We actually created this costume first for the Midnight Release Party for book 7 in July. We had a lot of fun since so many of the teens dressed up as various characters. Several people asked to get their picture taken with us and lots of kids and teens wanted to be sorted with the sorting hat. That night, we won for best costume and took home our prized poster autographed by the illustrator Mary Grandpre! We used it again at Halloween and won several prizes at various events. This will be a great costume for opening night this November...Hmmm, where did I put my sorting hat?

Wednesday, October 27, 2010

Group Costume -- S'mores Around A Campfire

This is by far our cheapest, most creative costume yet. I went as firewood (which also doubles as a dryad costume.) Our nieghbor girl went as the fire. Her mom came along as a graham cracker. Our eldest went as a chocolate bar while hubby went as a marshmallow on a stick. So far we've won "Silliest Costume Award" at the scout Halloween party and still have one more big event to go. (That's all the events we could squeeze in this year, since we're working extra jobs.) So here's the breakdown of how to make each element.

FIREWOOD: brown corduroys, brown shirt, hair braided with a few small braids, twigs stuck through the braids to fork out above my head, larger twigs held in hands and threaded out of belt loops.
TOTAL COST: Nothing. The clothes came from the closet and the twigs came from below the neighbor's tree.

FIRE: orange jumpsuit, flame fabric cut as a poncho but you could also cut out whimsical triangles of this fabric or of plain yellow fabric, hair sprayed down with glitter.
TOTAL COST: about $5 for the fire fabric and $1 for the bottle of glitter hair spray.

HERSEY BAR: brown pants, brown shirt, flat panel of cardboard spray painted brown and painted with black lines like a bar of chocolate, string stapled on the back to hold it up on his shoulders, and a hole cut out for his face.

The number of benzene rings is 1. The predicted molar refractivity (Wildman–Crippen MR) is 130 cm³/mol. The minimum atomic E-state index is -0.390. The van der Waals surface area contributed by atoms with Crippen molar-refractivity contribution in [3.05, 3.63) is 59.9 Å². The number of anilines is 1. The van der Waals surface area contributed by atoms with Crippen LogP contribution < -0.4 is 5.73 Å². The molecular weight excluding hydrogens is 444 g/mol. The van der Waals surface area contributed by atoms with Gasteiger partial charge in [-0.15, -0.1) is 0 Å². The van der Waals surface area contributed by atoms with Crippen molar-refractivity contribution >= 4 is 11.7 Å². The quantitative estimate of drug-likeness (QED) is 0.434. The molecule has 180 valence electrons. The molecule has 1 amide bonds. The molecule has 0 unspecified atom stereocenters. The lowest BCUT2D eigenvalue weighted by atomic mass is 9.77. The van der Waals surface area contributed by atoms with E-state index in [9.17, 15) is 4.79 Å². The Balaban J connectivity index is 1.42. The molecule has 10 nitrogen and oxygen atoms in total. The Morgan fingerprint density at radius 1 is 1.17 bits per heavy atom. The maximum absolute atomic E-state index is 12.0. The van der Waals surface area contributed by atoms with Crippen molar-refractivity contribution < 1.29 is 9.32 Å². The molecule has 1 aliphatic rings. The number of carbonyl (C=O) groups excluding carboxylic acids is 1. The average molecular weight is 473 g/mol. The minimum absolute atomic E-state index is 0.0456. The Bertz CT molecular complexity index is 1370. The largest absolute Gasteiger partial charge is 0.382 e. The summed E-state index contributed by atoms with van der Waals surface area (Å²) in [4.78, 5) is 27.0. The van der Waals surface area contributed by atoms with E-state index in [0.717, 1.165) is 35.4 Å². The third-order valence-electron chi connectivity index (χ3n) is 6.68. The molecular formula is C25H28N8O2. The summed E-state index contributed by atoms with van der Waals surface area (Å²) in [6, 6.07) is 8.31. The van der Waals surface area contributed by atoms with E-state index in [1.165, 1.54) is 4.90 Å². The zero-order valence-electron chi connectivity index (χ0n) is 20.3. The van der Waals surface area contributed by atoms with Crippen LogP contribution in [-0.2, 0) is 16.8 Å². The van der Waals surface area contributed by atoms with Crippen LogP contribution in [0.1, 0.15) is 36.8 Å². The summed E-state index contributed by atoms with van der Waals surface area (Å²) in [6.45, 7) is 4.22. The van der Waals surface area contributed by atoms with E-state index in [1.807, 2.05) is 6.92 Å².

TOTAL COST: $3 bucks because we didn't have any brown spray paint. The clothes came from his closet and we went dumpster diving at a trendy decor shop (which didn't have nasty trash) for the cardboard. $1 for a package of "design research."

GRAHAM CRACKER: Plain brown table cloth and cardboard painted with brown dots.
TOTAL COST: Nothing. Table cloth and cardboard were free. If she needed to put a hole in it to make a poncho, the cost would be about 3$ to buy another at, say, Goodwill or Walmart.

MARSHMALLOW ON A STICK: (Hubby lost weight, a lot of weight, this year so he really didn't want to be the marshmallow, but at the last minute our son decided he really wanted to be the chocolate bar, so a huge, HUGE kudos goes out to Dad for being the "bigger" man.)  Okay, the marshmallow was a giant box wrapped in white trash bags and old mattress pads. A layer of old sheets was stapled over the top. Then I covered a really long stick broken in half (again from the neighbors tree) with aluminum foil. I stuck one end through one side of the box pointed up. The other half I stuck into the other side pointed down.
TOTAL COST: Nothing! Dumpster diving for the cardboard and all the other supplies came from our bags of old stuff in the basement. If I didn't have a box of old sheets, etc, I could buy sheets at Goodwill for about $3 and Walmart (for one top sheet) for around $5. If you have to buy a mattress pad, I suggest you take an old one off a bed for the costume and replace it with a new one.